We arrived in Limón 20 minutes early, a good thing because I did not know the Limón Banco BCR had moved. We found the new location, took a seat among the hordes, and listened to the overhead mechanical voice announce ficha numbers and to which booth the holder should report: Ah, setenta tres, posición cinco…. We did not need a ficha, and after about ten minutes a clerk called our name. She asked for our documents.

I have a rule of thumb in this country, known for its obscurantism. When dealing with bureaucrats, I never pull out all my documents at once. If I do, I find they will ask for the one I do not have. Best to present them one at a time hoping my papers exhaust their time, interest, or (insert your own word here).

I gave the clerk our old cédulas and our passports. She asked for proof of payment to CCSS (the Caja), the mandatory government health insurance company. I gave her a payment stub from June. She asked for the actual CCSS carnet, or voucher, which I handed over. I thought I saw her trying to peer over my file folder to see what cards I still held in this poker game, but it might have been my imagination. Then she asked for a letter from the bank ensuring we spend the requisite amount of money each month to qualify us as residents in good standing. I handed over the letter. She read thoughtfully. Then she looked up.

“Entonces, Señora, this letter shows your bank account is linked to your passport number and not your cédula.” There it was, the stickler. I argued my point. The account belongs to my husband and me. Anyone can clearly see that, passport or cédula, we are the same people. I was sent to another booth for consultation. It was there I was informed that a cédula is now required by the good people at immigration.

Our new clerk said we had to return to our bank in Puerto Viejo and a) have the account changed from our passport numbers to our cédulas and b) have our account verified as to our correct information. “The last time you did this was in 2008,” he said. I was aware of that regulation. Back in 2008 the Costa Rican Financial Regulatory Agency – SUGEF – demanded all banks under its supervision update their client account information to bring the accounts into compliance with anti-money laundering and anti-terrorism acts. We had complied, but I was unaware that it had to be updated every two years. I asked if he could do this while we waited.

This is when I discovered that Banco BCR branches have information only about their particular branch on their computers; the Limón branch cannot access accounts from Puerto Viejo, ni vice versa.

So it was back to Puerto Viejo for a chat with the clerk there. Indeed, she said I needed to verify our account and she could do that when we brought a receipt for the electricity, or the phone, with our physical address. Catch-22. In my quest for efficiency, I pay all our bills online and the receipts go to our apartado, post office box. “Well,” she said, “you can use the receipt for the property taxes from the municipality.” Later, at home, I checked. The address the municipality used is referenced by Hotel Suerre, which was torn down by the government several years ago.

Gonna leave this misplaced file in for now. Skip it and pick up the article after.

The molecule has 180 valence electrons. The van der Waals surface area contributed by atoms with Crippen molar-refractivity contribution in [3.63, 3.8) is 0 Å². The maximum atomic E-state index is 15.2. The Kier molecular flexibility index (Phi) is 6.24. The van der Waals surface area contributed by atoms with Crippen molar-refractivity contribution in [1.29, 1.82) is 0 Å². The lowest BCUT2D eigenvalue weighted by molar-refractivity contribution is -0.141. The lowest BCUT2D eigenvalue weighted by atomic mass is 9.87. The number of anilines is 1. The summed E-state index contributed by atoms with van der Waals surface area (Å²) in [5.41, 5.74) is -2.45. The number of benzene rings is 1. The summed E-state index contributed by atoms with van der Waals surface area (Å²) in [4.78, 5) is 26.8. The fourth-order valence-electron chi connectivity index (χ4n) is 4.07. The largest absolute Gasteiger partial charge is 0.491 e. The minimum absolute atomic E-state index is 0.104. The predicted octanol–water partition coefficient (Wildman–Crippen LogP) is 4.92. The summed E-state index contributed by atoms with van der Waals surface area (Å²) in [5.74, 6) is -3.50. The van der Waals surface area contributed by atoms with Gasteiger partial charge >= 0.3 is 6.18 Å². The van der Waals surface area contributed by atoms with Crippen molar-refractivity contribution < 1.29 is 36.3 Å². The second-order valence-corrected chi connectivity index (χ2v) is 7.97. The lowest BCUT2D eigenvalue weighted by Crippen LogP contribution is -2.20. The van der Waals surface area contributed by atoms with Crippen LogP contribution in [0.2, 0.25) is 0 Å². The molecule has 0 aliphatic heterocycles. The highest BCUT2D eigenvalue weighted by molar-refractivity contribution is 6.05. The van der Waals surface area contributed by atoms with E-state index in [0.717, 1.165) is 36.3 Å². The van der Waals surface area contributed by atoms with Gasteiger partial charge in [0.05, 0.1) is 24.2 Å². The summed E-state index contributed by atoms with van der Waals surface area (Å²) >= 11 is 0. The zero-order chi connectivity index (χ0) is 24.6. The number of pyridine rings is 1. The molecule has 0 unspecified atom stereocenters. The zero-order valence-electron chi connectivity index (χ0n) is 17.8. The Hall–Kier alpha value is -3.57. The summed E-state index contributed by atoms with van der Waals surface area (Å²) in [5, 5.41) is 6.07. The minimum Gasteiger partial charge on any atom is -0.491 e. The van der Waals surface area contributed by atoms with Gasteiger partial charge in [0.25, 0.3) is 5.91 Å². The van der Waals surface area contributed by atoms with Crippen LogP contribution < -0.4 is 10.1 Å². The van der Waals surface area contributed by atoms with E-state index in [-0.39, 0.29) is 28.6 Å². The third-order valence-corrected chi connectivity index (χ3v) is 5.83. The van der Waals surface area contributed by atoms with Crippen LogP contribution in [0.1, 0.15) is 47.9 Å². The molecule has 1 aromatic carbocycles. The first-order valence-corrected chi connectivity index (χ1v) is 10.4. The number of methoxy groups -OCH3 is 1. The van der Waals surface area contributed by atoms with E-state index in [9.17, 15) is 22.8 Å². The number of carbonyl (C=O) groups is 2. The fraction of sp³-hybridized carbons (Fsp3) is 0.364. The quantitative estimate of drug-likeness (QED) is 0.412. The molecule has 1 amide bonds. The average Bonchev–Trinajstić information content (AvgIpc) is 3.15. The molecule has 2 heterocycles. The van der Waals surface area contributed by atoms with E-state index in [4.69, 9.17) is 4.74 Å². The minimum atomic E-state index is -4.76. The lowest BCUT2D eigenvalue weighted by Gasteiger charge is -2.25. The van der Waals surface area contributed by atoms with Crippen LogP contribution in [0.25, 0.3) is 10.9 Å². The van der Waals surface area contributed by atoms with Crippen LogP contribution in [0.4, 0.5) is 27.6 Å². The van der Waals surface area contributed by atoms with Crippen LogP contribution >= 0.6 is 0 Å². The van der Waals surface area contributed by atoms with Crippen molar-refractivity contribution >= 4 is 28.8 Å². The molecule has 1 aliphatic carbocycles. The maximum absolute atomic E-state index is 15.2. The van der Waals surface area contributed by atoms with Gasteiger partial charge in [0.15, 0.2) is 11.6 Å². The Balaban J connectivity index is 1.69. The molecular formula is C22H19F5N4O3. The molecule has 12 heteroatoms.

I took the receipt into the bank the next day and waited for the same teller to be freed up (another rule of mine: always get the same clerk, otherwise who knows what other requirements may pop up). Our clerk was unfazed by the non-reference point in our address. “But your house is close by this, yes?” Yes. “Okay, then we will just use this and make a note of your actual address.” We could have done this any number of other ways, like me just stating our address, but, hey, she took it.

Then it was on to changing our account from the passport to the cédula number. Do not even ask, because there is no option for simply adding another piece of ID; it’s all or nothing. It would have been faster to close out the account and open a new one and it certainly would have saved trees. After a ream of paperwork and fourteen signatures, we were set. Only problem, they had to annul our credit card and close my online banking account (with saved information on at least ten accounts I regularly pay into). Just a month ago I laboriously matriculated to all those accounts, complete with special codes emailed to me by the bank (again, new regulations). Now all evaporated into thin air.

She promised to have our new credit card by the end of the week. At that point I will be able to start a new online banking account. I have made a new appointment with BCRCITA for our cédula renewal in Limón.

When I told our lawyer that we finally complied with all the requirements of the bank and immigration, she said, “Para hoy, Sarita, para hoy.” For today. For today. I take some comfort in that. It is good to remember it is not just expats who are inconvenienced and frustrated by these rule changes and regulations; Costa Ricans suffer the same fate. We are all in this labyrinthine system together.